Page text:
Review by Frank Plowright
It could have been considered redundant re-constituting Daredevil as a 1930s pulp crimefighter since, date apart, the mileu has pretty well determined his operating parameters since the mid-1970s. Indeed, Tomm Coker’s art is very much in the gloomy, shadow-led style that has defined Daredevil since the millennium, and we have blind lawyer Matt Murdoch with his red costumed alter-ego both setting the world to rights. We have the Kingpin and we have the Bulls Eye killer unseen, yet making their mark. It’s only the period setting that’s different, with this Daredevil swinging around prohibition era Manhattan, well defined by Coker.
Alexander Irvine provides the plot, scattering the clipped dialogue of classic gangster fiction through the story, with Coker supplying the mood in teeming rain throughout. One Orville Halloran bootlegger has only recently been released from jail, yet has built up a criminal empire to the level of suggesting the Kingpin take a holiday. It’s surely all too convenient when his glamorous girlfriend turns up in the offices of Murdock and Nelson to hire them to protect her as she’s afraid. Matt falls and falls heavy.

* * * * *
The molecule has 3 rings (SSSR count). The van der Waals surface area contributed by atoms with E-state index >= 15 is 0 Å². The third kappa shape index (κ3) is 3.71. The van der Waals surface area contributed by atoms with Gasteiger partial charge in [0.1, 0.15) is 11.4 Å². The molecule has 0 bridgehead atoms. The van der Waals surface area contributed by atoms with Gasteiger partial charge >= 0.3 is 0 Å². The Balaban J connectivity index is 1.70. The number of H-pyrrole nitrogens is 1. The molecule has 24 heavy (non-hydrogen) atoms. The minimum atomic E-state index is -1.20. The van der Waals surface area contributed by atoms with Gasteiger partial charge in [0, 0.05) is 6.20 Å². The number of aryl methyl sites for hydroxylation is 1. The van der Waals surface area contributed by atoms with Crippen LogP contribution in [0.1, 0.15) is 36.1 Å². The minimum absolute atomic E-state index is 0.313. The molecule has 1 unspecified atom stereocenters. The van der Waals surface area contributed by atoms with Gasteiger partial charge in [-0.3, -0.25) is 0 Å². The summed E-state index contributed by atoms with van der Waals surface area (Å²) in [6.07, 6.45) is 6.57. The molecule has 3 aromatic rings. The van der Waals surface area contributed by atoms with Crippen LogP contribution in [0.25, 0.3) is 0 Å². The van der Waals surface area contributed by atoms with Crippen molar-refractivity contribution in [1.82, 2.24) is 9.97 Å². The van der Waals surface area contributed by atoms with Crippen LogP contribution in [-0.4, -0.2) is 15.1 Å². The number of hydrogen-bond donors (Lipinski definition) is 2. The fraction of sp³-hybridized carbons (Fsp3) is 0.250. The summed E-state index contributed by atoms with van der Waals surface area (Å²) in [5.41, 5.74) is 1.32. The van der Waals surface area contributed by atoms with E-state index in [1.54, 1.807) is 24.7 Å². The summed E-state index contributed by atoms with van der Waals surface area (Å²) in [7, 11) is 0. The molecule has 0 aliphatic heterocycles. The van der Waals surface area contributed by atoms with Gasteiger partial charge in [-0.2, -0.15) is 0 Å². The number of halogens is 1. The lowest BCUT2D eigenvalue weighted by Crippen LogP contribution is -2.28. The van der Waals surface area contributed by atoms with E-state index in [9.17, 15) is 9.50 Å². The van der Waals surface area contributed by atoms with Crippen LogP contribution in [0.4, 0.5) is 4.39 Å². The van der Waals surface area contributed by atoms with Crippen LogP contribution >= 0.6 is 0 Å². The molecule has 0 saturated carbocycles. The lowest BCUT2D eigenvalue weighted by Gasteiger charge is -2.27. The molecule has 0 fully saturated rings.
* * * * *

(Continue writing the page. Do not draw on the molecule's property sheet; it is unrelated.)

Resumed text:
All things considered this is a pretty decent Daredevil story, as he’s dragged around town and manipulated by hints about who killed his father. There is a secret that most astute readers will figure out before it’s revealed, but Irvine doesn’t drag the revelation long past that point, and he conceives a decent method of levelling the playing field when the foreshadowed meeting with the Bulls Eye killer comes around. The only real problem is that there’s very little to distinguish the story from the present day iteration, and one might have thought that was the point.
As with the other Noir titles, this is more pocket size to closer ape the pulp magazines it aims to emulate. If you’d prefer standard size, it’s collected along with Iron Man and Luke Cage’s Noir outing as Marvel Noir: Daredevil Cage Iron Man.